FOR IMMEDIATE RELEASE>
June 26, 2014
Reward Offered in Indiana Whooping Crane Case
Whooping crane courtesy of Steve Gifford.
In partnership with Indiana Department of Natural Resources TIP Advisory Board, we are looking for information regarding a federally and state-protected whooping crane that is believed to have been shot in southern Greene County, Indiana, near the White River around late December 2013.
A reward of up to $5,000 is being offered for information leading to the arrest and conviction of the person(s) responsible.
“The protection of our natural resources is our top priority,” said Indiana TIP President Joe Cales. “We encourage our citizens to be active in reporting those who commit crimes against our wildlife resources and we are happy to offer this reward for information that identifies the responsible party.”
Whooping cranes are protected by the Endangered Species Act, the Migratory Bird Treaty Act and Indiana law. Whooping cranes are North America’s tallest birds, standing more than 5 feet in height. The whooping crane in this open case was part of an effort to re-establish a flock on a migratory path between Wisconsin and Florida.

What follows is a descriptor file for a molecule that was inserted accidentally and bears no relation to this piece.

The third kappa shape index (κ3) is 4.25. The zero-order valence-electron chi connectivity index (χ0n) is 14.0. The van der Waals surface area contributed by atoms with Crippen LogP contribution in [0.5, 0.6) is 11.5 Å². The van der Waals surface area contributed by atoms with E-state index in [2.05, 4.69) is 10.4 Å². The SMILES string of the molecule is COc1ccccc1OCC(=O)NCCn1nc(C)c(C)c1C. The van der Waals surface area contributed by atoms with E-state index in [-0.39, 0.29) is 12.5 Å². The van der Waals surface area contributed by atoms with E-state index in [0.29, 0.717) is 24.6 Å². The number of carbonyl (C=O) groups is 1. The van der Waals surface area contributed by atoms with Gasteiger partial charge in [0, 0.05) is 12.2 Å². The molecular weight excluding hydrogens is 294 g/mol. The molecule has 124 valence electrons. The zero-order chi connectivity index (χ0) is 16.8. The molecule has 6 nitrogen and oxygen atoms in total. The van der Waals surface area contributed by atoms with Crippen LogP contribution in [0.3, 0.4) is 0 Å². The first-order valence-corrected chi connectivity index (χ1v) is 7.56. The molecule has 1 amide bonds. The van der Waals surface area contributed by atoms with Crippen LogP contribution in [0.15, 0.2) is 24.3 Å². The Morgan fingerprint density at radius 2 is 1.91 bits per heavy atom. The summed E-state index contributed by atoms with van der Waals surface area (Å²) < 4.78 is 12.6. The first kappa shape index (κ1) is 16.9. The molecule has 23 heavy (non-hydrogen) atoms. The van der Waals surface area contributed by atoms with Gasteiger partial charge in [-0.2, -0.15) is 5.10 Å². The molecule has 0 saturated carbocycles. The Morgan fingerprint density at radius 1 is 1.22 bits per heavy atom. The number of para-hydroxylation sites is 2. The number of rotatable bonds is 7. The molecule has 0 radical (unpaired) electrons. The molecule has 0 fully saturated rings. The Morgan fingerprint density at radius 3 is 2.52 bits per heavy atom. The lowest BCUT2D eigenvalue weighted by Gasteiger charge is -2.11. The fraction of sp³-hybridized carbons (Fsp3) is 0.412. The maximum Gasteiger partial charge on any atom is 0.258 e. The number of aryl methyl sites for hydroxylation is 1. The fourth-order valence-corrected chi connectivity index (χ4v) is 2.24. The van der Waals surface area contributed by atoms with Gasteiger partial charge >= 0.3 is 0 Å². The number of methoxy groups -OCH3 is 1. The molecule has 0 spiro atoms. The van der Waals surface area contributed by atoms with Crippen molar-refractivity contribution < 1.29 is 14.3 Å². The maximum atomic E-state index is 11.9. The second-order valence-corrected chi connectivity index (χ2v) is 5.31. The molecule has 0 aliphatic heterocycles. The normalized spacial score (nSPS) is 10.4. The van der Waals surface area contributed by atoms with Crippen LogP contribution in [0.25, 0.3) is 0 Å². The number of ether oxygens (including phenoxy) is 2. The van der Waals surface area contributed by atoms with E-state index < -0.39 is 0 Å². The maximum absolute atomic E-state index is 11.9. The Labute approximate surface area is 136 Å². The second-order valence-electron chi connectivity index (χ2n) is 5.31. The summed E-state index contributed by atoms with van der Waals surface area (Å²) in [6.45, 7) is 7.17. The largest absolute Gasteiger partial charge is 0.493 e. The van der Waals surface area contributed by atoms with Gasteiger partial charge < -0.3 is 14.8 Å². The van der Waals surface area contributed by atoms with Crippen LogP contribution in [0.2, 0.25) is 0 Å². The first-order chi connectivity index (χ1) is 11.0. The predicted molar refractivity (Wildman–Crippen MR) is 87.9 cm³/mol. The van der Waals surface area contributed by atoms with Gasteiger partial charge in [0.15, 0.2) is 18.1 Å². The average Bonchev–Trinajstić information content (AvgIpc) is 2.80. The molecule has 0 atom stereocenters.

"This wildlife crime is significant in that it has undermined the tireless efforts put toward the recovery of the whooping crane in the Midwest,” said U.S. Fish and Wildlife Service Assistant Special Agent in Charge Warren Buhl. “We are very interested in any information regarding this illegal act."
We encourage anyone with information to come forward. Investigations have been solved with information that was originally thought of as insignificant. If you have information, you can reach law enforcement officers at 1-800-TIP-IDNR (847-4367) or 317-346-7016.
The mission of the U.S. Fish and Wildlife Service is working with others to conserve, protect and enhance fish, wildlife, plants and their habitats for the continuing benefit of the American people. We are both a leader and trusted partner in fish and wildlife conservation, known for our scientific excellence, stewardship of lands and natural resources, dedicated professionals and commitment to public service. For more information on our work and the people who make it happen, visit www.fws.gov.
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